By Doug Logan
Electronics 2012: Riding the Big Wave
Remember when a radio was just a radio? When just knowing your latitude and longitude was really amazing? When squelch and gain were as tricky as things got? We hardly remember, either.
Anyone who has tried to outfit or refit a boat with marine electronics in the last few years has had the sensation of surfing the face of a tsunami. Marine-related or not, all electronics are advancing at breakneck speed in terms of technical sophistication, features, and connectivity. Hardly any piece of marine electronics these days is designed to stand alone, and many devices are now able to work with land-oriented gear like iPads and smart-phones. There’s a lot of overlap, a lot of trade-speak, and the typical boater is left with a bewildering, ever-changing range of choices when it comes to user-interface options, networking, proprietary systems, NMEA data-sharing protocols, plug-and-play instrument suites, and more. Never mind the cost.
But the world of electronics is almost universally enticing – maybe even addicting — and marine electronics in particular can, used properly, make a big difference in safety and enjoyment on the water. So, unless you want to go back to paper charts, parallel rules, dividers, and RDF, you’re going to want to keep up. (If those items are unfamiliar to you, you’ll probably be able to keep up even better.)
Electronics makers always descend on the Miami International Boat Show with the latest and greatest gizmos and gadgets, and the 2012 show was no different; in fact it was a banner year, with the major manufacturers on the march with every bell and whistle. Boats.com editors and writers filed stories during the show. Here are a few of the things they found.
Lenny Rudow’s top picks from the show, including touch screen navigation and AIS.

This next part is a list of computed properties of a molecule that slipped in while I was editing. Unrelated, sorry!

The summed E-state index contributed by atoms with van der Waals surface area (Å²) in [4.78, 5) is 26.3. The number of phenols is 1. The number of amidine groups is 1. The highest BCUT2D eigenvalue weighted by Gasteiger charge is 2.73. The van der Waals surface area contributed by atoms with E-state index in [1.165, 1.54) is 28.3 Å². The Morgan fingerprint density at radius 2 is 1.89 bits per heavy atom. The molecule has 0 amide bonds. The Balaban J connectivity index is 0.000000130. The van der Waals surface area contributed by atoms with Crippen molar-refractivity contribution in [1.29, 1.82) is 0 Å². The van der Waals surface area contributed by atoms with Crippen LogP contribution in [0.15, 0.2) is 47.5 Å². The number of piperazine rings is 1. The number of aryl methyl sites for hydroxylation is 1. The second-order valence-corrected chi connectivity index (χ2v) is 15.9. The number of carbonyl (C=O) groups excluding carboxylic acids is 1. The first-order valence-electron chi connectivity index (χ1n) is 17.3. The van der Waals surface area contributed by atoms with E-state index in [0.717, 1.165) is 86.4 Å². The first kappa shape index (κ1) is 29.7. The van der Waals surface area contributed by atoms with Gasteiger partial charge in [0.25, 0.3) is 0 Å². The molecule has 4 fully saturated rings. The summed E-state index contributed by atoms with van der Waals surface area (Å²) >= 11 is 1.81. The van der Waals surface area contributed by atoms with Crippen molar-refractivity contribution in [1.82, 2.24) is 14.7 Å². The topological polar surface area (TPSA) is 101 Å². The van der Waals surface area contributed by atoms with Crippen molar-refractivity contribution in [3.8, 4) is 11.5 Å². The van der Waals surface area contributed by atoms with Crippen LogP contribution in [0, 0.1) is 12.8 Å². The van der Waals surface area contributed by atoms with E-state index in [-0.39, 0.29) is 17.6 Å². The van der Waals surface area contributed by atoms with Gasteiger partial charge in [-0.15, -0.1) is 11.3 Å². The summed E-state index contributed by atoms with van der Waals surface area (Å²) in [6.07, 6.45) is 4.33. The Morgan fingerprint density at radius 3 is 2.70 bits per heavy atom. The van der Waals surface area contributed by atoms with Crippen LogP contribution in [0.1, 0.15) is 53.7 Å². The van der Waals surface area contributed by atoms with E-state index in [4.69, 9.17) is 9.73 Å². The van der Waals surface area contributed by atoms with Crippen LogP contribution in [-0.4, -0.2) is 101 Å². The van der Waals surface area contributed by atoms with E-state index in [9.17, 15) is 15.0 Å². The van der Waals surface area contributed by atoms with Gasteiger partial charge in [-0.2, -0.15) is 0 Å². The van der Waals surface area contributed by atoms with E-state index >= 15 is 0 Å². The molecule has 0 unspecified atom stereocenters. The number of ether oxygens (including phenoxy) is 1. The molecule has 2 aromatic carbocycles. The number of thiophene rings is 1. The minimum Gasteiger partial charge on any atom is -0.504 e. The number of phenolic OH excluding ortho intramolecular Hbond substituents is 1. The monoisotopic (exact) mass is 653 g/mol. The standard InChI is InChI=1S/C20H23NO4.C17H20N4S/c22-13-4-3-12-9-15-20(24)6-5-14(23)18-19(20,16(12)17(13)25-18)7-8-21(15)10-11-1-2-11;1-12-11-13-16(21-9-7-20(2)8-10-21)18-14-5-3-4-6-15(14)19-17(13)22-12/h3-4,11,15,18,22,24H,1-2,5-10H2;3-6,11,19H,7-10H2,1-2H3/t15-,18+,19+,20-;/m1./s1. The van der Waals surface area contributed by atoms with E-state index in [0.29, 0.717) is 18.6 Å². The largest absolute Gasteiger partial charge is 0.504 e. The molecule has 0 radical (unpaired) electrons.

The quick skinny:
Furuno’s NavNet TZ Touch, as the name implies, is a touch-screen multi-function display. It comes in two sizes – 9″ and 14″. The big deal is that it features pinch-and-spread pan/zoom gestures like an iPhone, as well as two-finger course rotation and other very intuitive manipulations.
Raymarine’s new e12 is an expanded version of the e7 we reported on last summer. Bigger screen, and more video in/out jacks.
The DeLorme inReach is a two-way satellite messaging device that can send texts, emails, or distress calls via the Iridium satellite system. It also works with an Android phone or iPhone.
Vesper Marine and Kannad Marine went head-to-head in the safety category of the Pittman Innovation Awards. Vesper took top honors with their WatchMate AIS. Kannad’s SafeLink R10 SRS (Survivor Recovery System), a user-worn innovation with a cool AIS link, also won much praise. If there’s one arm of marine electronics muscling its way into the hearts and minds of boaters these days, it’s AIS.
While you’re puzzling through the latest choices in electronics, here are some articles from the Boats.com’s recent archives that should be useful in helping you make decisions:
- Marine Electronics: The 10 Commandments
- Choosing the Right Radar
- Radar: Is 4G Better?
- New Wave Fishfinders: Garmin vs. Raymarine vs. Simrad
- Fishfinder Followup: Garmin vs. Raymarine vs. Simrad
- GPS Antenna Placement
- Maintain Voltage to Keep Your Marine Electronics Sane
- 5 Rigging Tips for Flush-Mounting Electronics
- How Autopilots Work
- Senior editor Doug Logan is a former editor-in-chief of Practical Sailor, managing editor and technical editor of Sailing World, webmaster for Sailing World and Cruising World, and contributing editor to Powerboat Reports. He is the editor of many books about boats, boat gear, and the sea, and is experienced in both sail and power.
- Connect with Doug Logan on Google+